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Inside Mobile Design and User Experience

Thoughts on mobile and social business applications, design, and user experience, by Chris Reckling.

Continuing the 8 things about Notes 8 series, here is the final installment. While most of the focus for Notes 8 has been on the Mail, Calendar, and Contacts experience, there's also a whole lot more to the client than that. In fact, there are many features that have nothing to do with the PIM apps, but just make your life easier.

1. Window options – group tabs, open in new window - In Preferences, there are 2 additional options for how you want windows to work for you. One lets you group the window tabs under one tab. So, if you are the type that keeps many, many windows open all the time and the tabs scroll off to the right, then this option might help arrange things better for you (see pic below). The second option tells Notes to open every document in a new window. If you are an alt-tabber, this is handy (that's my personal favorite). Yes, we know about the "Open in New Window" missing feature on individual tabs (and Open in Designer).
screenshot using the new grouped tabs feature
2. Integrated Sametime client - In Notes 8, the full Sametime client is included when you install. That means you get the same user experience throughout Notes as you do with standalone Sametime. Frankly, I didn't ever use the embedded ST in Notes 7 because it was so different and had less features, but now I use it exclusively in Notes 8.
3. Composite applications - Composite applications are just starting to get some traction in Notes. This is the ability to take multiple "components" - NSFs or Eclipse - and put them together on the same user interface. More on composite apps is found in their blog - they are publishing a lot of useful information and examples. There's a danger here that your components won't match from a UI perspective and the ugliness will be exacerbated. (Over on Ed's blog he shows an app he is using in real life, but orange???) People - hire a designer! By the way, Mary Beth is hard at work finishing a style guide for applications so that you can use the same colors and fonts that we do. Hopefully, that will drive some consistency into the apps you build. And while I'm on the topic of app dev, a key benefit of using Eclipse under the covers is that now Notes has a standard extension model in place. This fact alone is huge for developers who could never before modify the Notes client to this extent (pun intended). Imagine building your own UI that accesses NSF or other data through a web service! The possibilities are only limited by your creativity.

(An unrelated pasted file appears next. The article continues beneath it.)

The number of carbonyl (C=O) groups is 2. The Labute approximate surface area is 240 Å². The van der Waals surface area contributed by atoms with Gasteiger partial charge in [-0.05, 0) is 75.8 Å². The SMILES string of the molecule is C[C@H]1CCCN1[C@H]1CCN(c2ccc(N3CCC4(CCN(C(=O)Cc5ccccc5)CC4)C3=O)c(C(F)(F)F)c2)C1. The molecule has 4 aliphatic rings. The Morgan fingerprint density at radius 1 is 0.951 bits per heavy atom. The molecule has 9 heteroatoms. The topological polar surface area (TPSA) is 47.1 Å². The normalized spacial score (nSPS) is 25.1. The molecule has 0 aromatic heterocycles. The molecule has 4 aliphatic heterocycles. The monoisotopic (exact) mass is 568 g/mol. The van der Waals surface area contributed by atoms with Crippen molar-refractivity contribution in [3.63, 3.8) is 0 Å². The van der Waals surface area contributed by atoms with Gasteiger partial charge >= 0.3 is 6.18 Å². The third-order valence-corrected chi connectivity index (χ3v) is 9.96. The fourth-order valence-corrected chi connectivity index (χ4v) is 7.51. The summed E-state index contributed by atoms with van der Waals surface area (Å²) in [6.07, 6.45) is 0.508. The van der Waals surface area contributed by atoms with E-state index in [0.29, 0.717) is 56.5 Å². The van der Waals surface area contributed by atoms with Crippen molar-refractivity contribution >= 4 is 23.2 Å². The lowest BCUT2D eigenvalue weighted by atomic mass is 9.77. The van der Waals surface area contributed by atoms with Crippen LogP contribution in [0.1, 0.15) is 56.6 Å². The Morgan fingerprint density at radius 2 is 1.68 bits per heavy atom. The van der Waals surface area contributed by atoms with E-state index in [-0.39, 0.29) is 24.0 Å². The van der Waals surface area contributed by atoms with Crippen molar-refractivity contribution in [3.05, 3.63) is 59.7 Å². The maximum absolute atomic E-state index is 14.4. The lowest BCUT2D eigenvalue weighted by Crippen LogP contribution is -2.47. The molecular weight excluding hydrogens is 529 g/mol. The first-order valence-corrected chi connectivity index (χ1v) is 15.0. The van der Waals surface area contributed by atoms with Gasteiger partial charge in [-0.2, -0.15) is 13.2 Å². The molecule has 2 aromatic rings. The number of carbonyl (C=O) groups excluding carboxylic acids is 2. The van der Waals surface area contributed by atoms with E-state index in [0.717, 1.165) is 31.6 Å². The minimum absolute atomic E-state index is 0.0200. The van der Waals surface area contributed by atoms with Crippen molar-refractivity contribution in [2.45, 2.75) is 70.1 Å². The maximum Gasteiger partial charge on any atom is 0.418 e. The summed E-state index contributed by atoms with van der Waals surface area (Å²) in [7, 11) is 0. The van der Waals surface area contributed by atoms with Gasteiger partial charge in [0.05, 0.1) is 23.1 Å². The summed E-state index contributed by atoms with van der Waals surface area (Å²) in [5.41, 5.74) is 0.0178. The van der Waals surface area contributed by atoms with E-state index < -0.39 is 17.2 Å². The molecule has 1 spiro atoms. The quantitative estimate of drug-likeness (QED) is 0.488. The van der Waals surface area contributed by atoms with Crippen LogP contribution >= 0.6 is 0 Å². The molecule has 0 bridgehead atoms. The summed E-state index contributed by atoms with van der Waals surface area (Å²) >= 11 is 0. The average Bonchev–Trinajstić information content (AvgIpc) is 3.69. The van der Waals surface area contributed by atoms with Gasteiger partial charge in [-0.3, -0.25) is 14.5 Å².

4. Sidebar applications - The sidebar lives in your peripheral vision on the right. It's a handy place to put useful little miniapps. We start you out with 4 for free - Sametime, Activities, Day-at-a-Glance, and Feeds. I've heard from some people that their "can't live without it now" app is the Day-at-a-Glance (one day calendar). I find that having Activities in the sidebar allows me to check on them from within Notes and keeps me from going to a browser to log in, etc. This is also another opportunity for developers to add their own apps to the client via the sidebar. Sidebar apps can be opened in their own window if you want (see pic below) or hidden completely.
5. Activities - While you don't get Activities with Notes (it is part of Lotus Connections), it is integrated via the sidebar. You can also do handy things like drag a document over to an Activity to bookmark it and work with them inside the Notes client.
6. Feeds - Another sidebar application, Feeds is a little RSS reader that is fully integrated into Notes. It has a little slide-out box that provides the content of the post so you can get a quick look at what is going on "out there" in the blogosphere.
screenshot of integrated feed reader
7. Open List, especially search and synch with Workspace - The Open List is a replacement for the beloved bookmark bar. Since Notes is more than email, we had to come up with a good way to launch not only NSF apps, but also other types - like composite apps and productivity editors. My "can't live without it" feature is the search in the Open List. No longer do I have to go searching thru folders to find an app. I hit Alt-B and start typing - the list is narrowed for me as I type. I really miss this when I go back to classic Notes for some reason or other. For workspace users, the list is kept in synch with things you add to the workspace. You can also dock it to the left side by right-clicking on the button.
8. Documents, Spreadsheets, and Presentations - Notes 8 now includes the Open Office based editors. We did a lot of work on them to make them accessible and added the handy properties sheet so you can see what's going on. As announced this week, IBM will be contributing code to and that can only be a good thing for both Open Office and Notes. The document editor screen is below. In my job today, the only thing I use heavily is presentations, so the included spreadsheet and document editors are fine for me. I'm still transitioning from Powerpoint, but will get there eventually.
screenshot of document editor

That concludes my series on 8 about Notes 8. I would love to see your list, too!
Here's a summary of the posts in this series.
8 Things to Like About Notes 8, Part 1: Mail
8 Things to Like About Notes 8, Part 2: Calendar
8 Things to Like About Notes 8, Part 3: Contacts
8 Things that work in any Notes 8 application Part 4,

Chris Reckling
Program Director, MA UX Design Studio, Lotus Software

Chris Reckling | 7 September 2007 01:50:57 PM ET | Westford, MA

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